When you buy dividend stocks, you periodically receive a payment, or dividend, from a portion of the company’s profits. Companies usually pay dividends twice a year. You must buy the stock before a certain cutoff date, called the "ex-dividend date," to receive a given dividend period's payment. If you buy the stock after the ex-dividend date, the seller of the stock receives the dividends for that period. Dividend stocks can still rise and fall like other stocks, and all dividend stocks don't always bring dividends, but stock dividends can provide certain advantages over stocks that pay no dividends.
Doubling Your Pleasure
If the company doesn’t make a profit, you might not receive dividends, but owning a stock dividend brings you the potential advantage of profiting even if the stock price goes down. For example, if the price of the stock drops 3 percent and the company pays you a 3-percent dividend you haven’t lost anything. You also stand to make more if the stock price goes up. The value of the stock could rise 3 percent and you receive the 3 percent dividend for a 6-percent profit.
Stock dividends usually provide you with gains throughout the year that you can use. Investors with stocks that don’t have dividends might watch a stock go up in stock price, but can’t make money on it until they sell the stock. When you have a dividend stock, and the stock price is rising, you receive the additional profits from the dividends while watching your stock price rise and still owning shares. You have a real return on your investment instead of just a value you see on paper or online stock report.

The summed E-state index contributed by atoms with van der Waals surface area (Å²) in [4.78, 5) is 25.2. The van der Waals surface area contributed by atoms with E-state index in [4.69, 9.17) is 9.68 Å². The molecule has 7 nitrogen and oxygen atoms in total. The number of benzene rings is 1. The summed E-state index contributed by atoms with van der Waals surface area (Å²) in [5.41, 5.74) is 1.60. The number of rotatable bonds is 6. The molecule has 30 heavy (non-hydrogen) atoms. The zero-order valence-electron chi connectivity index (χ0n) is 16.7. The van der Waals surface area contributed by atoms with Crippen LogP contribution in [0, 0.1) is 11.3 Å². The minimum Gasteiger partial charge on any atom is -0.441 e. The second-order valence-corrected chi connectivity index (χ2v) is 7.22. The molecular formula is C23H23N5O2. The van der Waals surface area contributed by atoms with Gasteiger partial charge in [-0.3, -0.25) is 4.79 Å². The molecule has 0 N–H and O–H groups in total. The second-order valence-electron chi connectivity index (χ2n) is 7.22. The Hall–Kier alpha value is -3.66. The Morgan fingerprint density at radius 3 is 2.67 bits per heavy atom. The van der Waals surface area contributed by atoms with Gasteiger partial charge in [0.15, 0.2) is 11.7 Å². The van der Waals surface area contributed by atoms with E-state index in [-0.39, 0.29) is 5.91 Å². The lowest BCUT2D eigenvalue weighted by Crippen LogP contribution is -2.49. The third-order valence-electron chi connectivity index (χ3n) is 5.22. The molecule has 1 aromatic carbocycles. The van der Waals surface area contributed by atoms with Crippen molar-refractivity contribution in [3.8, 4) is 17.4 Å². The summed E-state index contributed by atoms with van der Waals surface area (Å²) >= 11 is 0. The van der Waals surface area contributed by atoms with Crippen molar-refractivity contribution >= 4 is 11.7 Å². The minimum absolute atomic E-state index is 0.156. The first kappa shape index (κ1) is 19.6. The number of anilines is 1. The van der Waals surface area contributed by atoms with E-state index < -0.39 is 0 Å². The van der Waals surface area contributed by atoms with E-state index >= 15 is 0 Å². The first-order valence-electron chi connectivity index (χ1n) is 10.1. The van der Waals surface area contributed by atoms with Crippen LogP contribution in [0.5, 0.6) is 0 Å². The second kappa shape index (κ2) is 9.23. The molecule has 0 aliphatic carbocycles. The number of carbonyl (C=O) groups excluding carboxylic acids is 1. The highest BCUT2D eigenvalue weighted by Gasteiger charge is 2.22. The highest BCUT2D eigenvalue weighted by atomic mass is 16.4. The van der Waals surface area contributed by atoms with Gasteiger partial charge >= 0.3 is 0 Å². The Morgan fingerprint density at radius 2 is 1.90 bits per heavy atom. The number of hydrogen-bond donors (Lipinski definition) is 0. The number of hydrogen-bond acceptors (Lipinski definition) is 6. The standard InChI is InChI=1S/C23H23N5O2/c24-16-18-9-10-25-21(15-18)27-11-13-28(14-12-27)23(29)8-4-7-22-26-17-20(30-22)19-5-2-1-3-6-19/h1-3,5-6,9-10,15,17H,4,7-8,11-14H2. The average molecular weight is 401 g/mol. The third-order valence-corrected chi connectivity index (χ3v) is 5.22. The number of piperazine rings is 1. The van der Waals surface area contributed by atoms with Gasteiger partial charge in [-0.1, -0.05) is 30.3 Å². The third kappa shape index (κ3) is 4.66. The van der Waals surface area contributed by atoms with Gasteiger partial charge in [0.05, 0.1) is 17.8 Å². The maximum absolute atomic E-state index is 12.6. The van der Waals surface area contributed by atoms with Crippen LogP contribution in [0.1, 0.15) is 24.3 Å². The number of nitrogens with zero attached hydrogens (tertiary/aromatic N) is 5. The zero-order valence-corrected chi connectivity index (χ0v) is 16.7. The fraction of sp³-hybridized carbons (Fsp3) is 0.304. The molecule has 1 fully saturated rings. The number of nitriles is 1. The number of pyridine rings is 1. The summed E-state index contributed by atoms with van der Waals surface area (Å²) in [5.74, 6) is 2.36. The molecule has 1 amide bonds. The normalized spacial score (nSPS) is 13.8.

Dividends you receive allow you to invest more money in the same stock or another investment. When you buy a dividend stock, you are given the choice of taking the dividend payment money or reinvesting it. If you reinvest the dividends into the stock, you buy more shares and add more value to your investment for compound interest advantages. Compound interest includes the interest on the principal amount you have in the investment and the accrued interest, so your money in the stock account continues to increase.
Dividends can outpace inflation, which causes price increases for consumers. Even though you make more money in a year, you pay more for products than you did the previous year and get less if inflation rises. Dividend yields are based on dividing the total yearly dividends by the stock price. A $2 dividend with a stock price of $50 means the stock has a 4 percent yield. If inflation is at 3 percent, you still make gains and beat inflation.
- SharesExplained.com: Stock Dividends Explained
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- Securities and Exchange Commission: Ex-Dividend Dates - When Are You Entitled to Stock and Cash Dividends
- U.S. News & World Report: The Benefits and Pitfalls of Dividend Stocks
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Jerry Shaw writes for Spice Marketing and LinkBlaze Marketing. His articles have appeared in Gannett and American Media Inc. publications. He is the author of "The Complete Guide to Trust and Estate Management" from Atlantic Publishing.